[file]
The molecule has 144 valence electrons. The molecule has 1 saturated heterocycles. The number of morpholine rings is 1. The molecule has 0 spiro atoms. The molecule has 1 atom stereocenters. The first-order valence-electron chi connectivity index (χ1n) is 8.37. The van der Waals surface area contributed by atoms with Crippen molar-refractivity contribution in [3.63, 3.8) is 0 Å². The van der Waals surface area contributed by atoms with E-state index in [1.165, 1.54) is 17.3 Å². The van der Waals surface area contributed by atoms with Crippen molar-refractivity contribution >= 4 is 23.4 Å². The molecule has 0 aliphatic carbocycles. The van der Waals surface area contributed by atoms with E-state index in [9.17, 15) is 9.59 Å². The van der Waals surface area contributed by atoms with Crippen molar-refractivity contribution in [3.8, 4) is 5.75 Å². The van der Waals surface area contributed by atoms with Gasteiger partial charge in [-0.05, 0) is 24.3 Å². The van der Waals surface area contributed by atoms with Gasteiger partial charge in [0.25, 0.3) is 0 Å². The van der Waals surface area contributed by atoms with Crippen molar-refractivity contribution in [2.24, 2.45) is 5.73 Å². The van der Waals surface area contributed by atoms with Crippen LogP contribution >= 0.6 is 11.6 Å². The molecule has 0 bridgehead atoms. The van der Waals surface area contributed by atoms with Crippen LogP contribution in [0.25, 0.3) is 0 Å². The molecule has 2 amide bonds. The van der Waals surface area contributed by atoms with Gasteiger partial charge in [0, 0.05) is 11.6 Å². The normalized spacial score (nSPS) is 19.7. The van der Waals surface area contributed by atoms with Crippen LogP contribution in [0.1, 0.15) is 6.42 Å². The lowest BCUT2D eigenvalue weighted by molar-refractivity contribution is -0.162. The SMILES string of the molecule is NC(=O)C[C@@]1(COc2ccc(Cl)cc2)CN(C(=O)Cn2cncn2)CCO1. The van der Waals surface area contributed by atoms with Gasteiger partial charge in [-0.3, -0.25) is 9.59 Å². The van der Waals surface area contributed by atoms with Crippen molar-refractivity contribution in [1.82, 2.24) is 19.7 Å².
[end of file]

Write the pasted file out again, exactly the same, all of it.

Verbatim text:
The molecule has 144 valence electrons. The molecule has 1 saturated heterocycles. The number of morpholine rings is 1. The molecule has 0 spiro atoms. The molecule has 1 atom stereocenters. The first-order valence-electron chi connectivity index (χ1n) is 8.37. The van der Waals surface area contributed by atoms with Crippen molar-refractivity contribution in [3.63, 3.8) is 0 Å². The van der Waals surface area contributed by atoms with E-state index in [1.165, 1.54) is 17.3 Å². The van der Waals surface area contributed by atoms with Crippen molar-refractivity contribution >= 4 is 23.4 Å². The molecule has 0 aliphatic carbocycles. The van der Waals surface area contributed by atoms with E-state index in [9.17, 15) is 9.59 Å². The van der Waals surface area contributed by atoms with Crippen molar-refractivity contribution in [3.8, 4) is 5.75 Å². The van der Waals surface area contributed by atoms with Gasteiger partial charge in [-0.05, 0) is 24.3 Å². The van der Waals surface area contributed by atoms with Gasteiger partial charge in [0.25, 0.3) is 0 Å². The van der Waals surface area contributed by atoms with Crippen molar-refractivity contribution in [2.24, 2.45) is 5.73 Å². The van der Waals surface area contributed by atoms with Crippen LogP contribution >= 0.6 is 11.6 Å². The molecule has 0 bridgehead atoms. The van der Waals surface area contributed by atoms with Crippen LogP contribution in [0.25, 0.3) is 0 Å². The molecule has 2 amide bonds. The van der Waals surface area contributed by atoms with Gasteiger partial charge in [0, 0.05) is 11.6 Å². The normalized spacial score (nSPS) is 19.7. The van der Waals surface area contributed by atoms with Crippen LogP contribution in [0.1, 0.15) is 6.42 Å². The lowest BCUT2D eigenvalue weighted by molar-refractivity contribution is -0.162. The SMILES string of the molecule is NC(=O)C[C@@]1(COc2ccc(Cl)cc2)CN(C(=O)Cn2cncn2)CCO1. The van der Waals surface area contributed by atoms with Gasteiger partial charge in [-0.3, -0.25) is 9.59 Å². The van der Waals surface area contributed by atoms with Crippen molar-refractivity contribution in [1.82, 2.24) is 19.7 Å².